Ukraine's industrial heartland is up for grabs

A woman walks past the front entrance of the Metinvest Ilyich Iron and Steel Works on May 22, 2014 in Mariupol, Ukraine.

Ukrainians head to the polls on Sunday. Well, maybe. 

Mark Lowen says that, in chaotic eastern Ukraine, the election may not even happen.

“You do occasionally stumble upon armed groups in the city center,” says Lowen, a BBC correspondent in the eastern Ukrainian city of Donetsk. “But if you go out of Donetsk to [the outlying towns] they are totally in the hands of pro-Russia armed militias.  There is a siege-like atmosphere there, and that is where the election will not be held at all.”

Lowen says that losing eastern Ukraine to separatists would be a huge economic blow to the Ukrainian government.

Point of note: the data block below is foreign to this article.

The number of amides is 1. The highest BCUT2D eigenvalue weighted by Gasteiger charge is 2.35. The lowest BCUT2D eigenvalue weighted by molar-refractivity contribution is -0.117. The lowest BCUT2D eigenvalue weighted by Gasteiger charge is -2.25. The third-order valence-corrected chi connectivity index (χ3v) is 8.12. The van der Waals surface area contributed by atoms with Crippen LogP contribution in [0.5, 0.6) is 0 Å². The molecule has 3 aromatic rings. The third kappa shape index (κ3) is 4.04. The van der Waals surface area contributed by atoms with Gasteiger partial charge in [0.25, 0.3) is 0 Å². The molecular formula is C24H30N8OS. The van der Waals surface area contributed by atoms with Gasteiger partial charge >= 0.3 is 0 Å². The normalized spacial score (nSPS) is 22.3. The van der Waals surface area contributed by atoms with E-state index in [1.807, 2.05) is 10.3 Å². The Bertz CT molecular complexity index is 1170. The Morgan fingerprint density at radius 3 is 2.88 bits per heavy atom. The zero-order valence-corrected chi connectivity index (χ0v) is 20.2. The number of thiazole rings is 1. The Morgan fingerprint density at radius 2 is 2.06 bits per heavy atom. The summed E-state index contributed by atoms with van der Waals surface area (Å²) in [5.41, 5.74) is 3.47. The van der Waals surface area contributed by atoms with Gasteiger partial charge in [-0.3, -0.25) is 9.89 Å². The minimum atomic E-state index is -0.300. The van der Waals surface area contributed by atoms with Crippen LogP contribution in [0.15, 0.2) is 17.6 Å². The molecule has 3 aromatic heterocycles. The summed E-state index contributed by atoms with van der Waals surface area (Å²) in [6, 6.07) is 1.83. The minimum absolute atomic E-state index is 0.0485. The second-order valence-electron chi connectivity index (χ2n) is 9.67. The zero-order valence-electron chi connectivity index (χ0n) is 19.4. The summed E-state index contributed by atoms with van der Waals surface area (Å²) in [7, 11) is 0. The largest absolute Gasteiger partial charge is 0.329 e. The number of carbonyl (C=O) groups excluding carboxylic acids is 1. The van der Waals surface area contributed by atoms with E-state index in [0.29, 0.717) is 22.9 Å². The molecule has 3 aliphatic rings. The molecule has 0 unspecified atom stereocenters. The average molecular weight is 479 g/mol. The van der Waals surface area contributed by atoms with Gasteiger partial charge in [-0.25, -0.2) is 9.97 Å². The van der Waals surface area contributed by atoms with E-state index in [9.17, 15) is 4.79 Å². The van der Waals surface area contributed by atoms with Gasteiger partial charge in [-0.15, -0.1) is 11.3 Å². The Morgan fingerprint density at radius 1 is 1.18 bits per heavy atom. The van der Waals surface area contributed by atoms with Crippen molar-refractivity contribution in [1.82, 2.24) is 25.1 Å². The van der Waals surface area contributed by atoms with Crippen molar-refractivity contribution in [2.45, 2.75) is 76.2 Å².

‘This is the industrial heartland of the country," he says, "There is a massive mining, steel, iron industries... it is an extremely important area. If Kiev loses control of this area entirely it loses a massive chunk of its economy.”

The front runner in the presidential election is a candy making billionaire named Petro Poroshenko. He's reached out to the east -- if elected he says his first trip will be to Donetsk. But Lowen says he's still a controversial figure.

"His pro-European stance will go down well in Kiev and western Ukraine," Lowen says, "But less well here in the east, where there are many people who still feel Ukraine should have closer ties to Russia."

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Kai Ryssdal is the host and senior editor of Marketplace, public radio’s program on business and the economy.

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